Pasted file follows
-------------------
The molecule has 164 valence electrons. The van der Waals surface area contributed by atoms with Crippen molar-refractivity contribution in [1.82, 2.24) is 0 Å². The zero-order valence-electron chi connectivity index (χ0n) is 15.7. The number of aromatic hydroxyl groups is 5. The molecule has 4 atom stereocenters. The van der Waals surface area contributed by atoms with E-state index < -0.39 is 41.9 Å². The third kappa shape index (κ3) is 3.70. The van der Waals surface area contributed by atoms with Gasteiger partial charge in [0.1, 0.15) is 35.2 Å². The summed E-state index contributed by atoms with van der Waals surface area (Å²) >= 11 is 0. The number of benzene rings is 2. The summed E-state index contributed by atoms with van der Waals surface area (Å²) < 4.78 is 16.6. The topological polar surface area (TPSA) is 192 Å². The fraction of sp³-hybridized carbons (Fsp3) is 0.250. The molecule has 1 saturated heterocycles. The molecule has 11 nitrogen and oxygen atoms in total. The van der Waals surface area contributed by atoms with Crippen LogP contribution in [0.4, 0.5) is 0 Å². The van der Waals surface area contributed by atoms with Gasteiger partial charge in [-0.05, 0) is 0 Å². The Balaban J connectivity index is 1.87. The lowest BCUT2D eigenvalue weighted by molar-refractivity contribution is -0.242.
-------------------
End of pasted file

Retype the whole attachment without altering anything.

The molecule has 164 valence electrons. The van der Waals surface area contributed by atoms with Crippen molar-refractivity contribution in [1.82, 2.24) is 0 Å². The zero-order valence-electron chi connectivity index (χ0n) is 15.7. The number of aromatic hydroxyl groups is 5. The molecule has 4 atom stereocenters. The van der Waals surface area contributed by atoms with E-state index < -0.39 is 41.9 Å². The third kappa shape index (κ3) is 3.70. The van der Waals surface area contributed by atoms with Gasteiger partial charge in [0.1, 0.15) is 35.2 Å². The summed E-state index contributed by atoms with van der Waals surface area (Å²) >= 11 is 0. The number of benzene rings is 2. The summed E-state index contributed by atoms with van der Waals surface area (Å²) < 4.78 is 16.6. The topological polar surface area (TPSA) is 192 Å². The fraction of sp³-hybridized carbons (Fsp3) is 0.250. The molecule has 1 saturated heterocycles. The molecule has 11 nitrogen and oxygen atoms in total. The van der Waals surface area contributed by atoms with Crippen LogP contribution in [0.4, 0.5) is 0 Å². The van der Waals surface area contributed by atoms with Gasteiger partial charge in [-0.05, 0) is 0 Å². The Balaban J connectivity index is 1.87. The lowest BCUT2D eigenvalue weighted by molar-refractivity contribution is -0.242.